Check it out:

THE WOODS is in theaters September 16. 

Thursday, May 5, 2016

HIGH-RISE Is a Disturbing Hot Mess

Guys, HIGH-RISE is just about the looniest garbage I have seen in a long while. And I wanted to love it. I mean, Tom Hiddleston is in it, as is Elisabeth Moss, so that's gotta count for something, right? NOPE.

At its core, HIGH-RISE directed by Ben Wheatler (Kill List) tells the story of a classless, baseless, society through the deterioration of an upscale skyscraper filled with upscale apartments filled with meaningless people who go apes**t after a power outrage levels the upper class with, well, the upper upper class. The end. No really, it's as petty and ignorant to reality as it sounds--which is the most frustrating part about it. That and the fact that it's the kind of crap that many film snobs consider art in the face of trash. Yeah, I said it.

So what's good about it? Well, as I said Hiddleston is always a delight to watch. He's clearly enjoying himself here, wallowing in the filth that is apparently the sub-premise of the narrative. His character, Laing, an architect, dances, destroys his apartment, sunbathes naked on his balcony, and screws all the pretty girls in their shallow, affluent complex. He's, I guess, living the dream. Meanwhile, his neighbors (played by Moss, Jeremy Irons, Sienna Miller, and Luke Evans), having lived in the building years before him and distant from the outside world, are embarking on rabid crime sprees and committing sins throughout the building--
murder, theft, rape, adultery, you name it. That's how they're dealing with the fear of being among the pedestrian (aka the lower level floors).

HIGH-RISE, while nicely shot even at its most maniacal, is ultimately empty with a disastrously constructed narrative. While its recurring theme projects anxieties over a socialist society, the delivery is tone deaf and thoroughly problematic.

Rating: F (no stars)

HIGH-RISE is now playing.

Wednesday, May 4, 2016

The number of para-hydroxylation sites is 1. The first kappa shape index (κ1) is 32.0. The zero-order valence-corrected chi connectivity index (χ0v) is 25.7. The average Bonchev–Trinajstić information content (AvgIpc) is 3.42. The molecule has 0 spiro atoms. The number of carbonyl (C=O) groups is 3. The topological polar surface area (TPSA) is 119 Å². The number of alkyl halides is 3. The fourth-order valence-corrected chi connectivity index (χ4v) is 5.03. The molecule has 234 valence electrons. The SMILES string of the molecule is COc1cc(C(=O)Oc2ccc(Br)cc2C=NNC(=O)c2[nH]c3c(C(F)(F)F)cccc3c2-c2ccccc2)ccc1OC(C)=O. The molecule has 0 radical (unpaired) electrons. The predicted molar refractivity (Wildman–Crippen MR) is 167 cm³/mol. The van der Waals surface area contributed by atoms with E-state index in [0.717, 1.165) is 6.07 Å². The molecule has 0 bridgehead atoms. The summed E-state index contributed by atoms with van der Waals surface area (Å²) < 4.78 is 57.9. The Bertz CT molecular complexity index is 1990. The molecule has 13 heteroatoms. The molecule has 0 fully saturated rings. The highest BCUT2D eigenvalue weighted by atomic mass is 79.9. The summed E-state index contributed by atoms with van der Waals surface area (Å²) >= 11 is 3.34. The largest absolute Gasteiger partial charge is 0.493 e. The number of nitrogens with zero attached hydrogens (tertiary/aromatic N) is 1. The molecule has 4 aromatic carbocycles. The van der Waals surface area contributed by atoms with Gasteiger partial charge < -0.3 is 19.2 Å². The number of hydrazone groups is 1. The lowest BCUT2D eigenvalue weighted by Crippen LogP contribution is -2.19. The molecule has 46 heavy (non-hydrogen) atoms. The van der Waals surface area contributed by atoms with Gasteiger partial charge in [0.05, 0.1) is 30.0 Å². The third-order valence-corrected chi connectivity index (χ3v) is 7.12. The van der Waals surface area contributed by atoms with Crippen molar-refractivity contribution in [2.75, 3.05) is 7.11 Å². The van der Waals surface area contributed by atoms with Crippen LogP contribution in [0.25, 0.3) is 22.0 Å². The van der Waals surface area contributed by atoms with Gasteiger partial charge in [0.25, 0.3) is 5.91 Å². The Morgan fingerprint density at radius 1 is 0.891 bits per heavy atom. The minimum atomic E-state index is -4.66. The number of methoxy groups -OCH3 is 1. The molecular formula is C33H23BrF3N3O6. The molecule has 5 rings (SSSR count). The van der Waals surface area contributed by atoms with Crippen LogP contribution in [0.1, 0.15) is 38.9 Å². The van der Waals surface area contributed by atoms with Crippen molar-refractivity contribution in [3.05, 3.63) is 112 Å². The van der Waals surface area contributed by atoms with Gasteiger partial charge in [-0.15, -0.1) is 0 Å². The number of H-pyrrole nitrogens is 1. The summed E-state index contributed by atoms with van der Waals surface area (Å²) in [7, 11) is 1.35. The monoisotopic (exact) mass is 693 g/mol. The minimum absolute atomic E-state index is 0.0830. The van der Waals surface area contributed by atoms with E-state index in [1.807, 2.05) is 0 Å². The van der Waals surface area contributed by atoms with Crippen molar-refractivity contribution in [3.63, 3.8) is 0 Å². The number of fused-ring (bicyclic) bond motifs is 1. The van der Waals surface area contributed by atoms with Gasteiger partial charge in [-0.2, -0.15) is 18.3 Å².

TEAM FOXCATCHER Presents Yet Another Chilling Account of the Murder of Olympic Wrestler Dave Schulz

For those of you who watched 2014's Foxcatcher, which presents a complex look at the circumstances surrounding the 1996 murder of Olympic wrestler Dave Schulz, will get a completely different picture of that story with the new Netflix original documentary, TEAM FOXCATCHER. Not necessarily better or worse, but remarkably disparate. The most distinct difference being the role Dave's brother Mark Schulz played.

In his directorial debut, Jon Greenhalgh presents a focused account of the events leading up to Dave's death at the hands of millionaire John Du Pont, owner of the exclusive, titular Pennsylvania wrestling facility, Team Foxcatcher. Through interviews with fellow wrestling athletes whom Du Pont--under the far more charismatic shadow of Dave--mentored, and Dave's widow, Nancy, TEAM FOXCATCHER steadily unravels Du Pont's mental state while eulogizing Dave for the significant impact he had on those around him. The portrayal of an increasingly psychotic Du Pont emerges, along with and unsuspecting and tragically loyal Dave--with the noticeable absence of his brother Mark.

You may remember in Foxcatcher that Mark was the reason that he and Dave remained on Du Pont's elaborate ranch, despite Mark's pleas otherwise, and that it was Dave's influence on Mark that seemed to have been the catalyst to Du Pont's jealous rage. But in TEAM FOXCATCHER, Du Pont was already predisposed to having a variety of mental and emotional issues that provoked him into wild behavior, including at one point firing all the black wrestlers, playing mind games, and murderous thoughts. This is all without the presence of Mark, who was nowhere to be found (or even mentioned) in the film.

Now, I don't know if this has anything to do with Mark's displeasure over the portrayal of his character in Foxcatcher, but it is curious that he doesn't have a presence in this take on the story--especially since it was previously presented as though the two were quite close. But after reading this Vulture interview with Nancy, it sounds like Mark was in fact not at Foxcatcher at the same time as his brother (which once again begs the question why Foxcatcher chose to fudge the narrative). Regardless, both accounts have led me to believe that there are many layers to this story, some of which we may never quite understand.

While we don't really get an intimate look at Dave Schulz, TEAM FOXCATCHER does succeed at providing the audience with a chilling portrayal of otherwise natural events that led to the murder of a man who meant so much to so many many and who, as quoted in the film, "died for no reason."

Rating: B+ (*** out of *****)

TEAM FOXCATCHER is now streaming on Netflix.

Tuesday, May 3, 2016

Michael Fassbender May Play a Real Life Serial Killer in an Upcoming Movie

If anyone could play a literary charmer by day and an enraged serial killer by night, it's Michael Fassbender. So I love the idea of him potentially starring in the film adaptation of John Leake's true crime novel, ENTERING HADES. Has anyone here read it?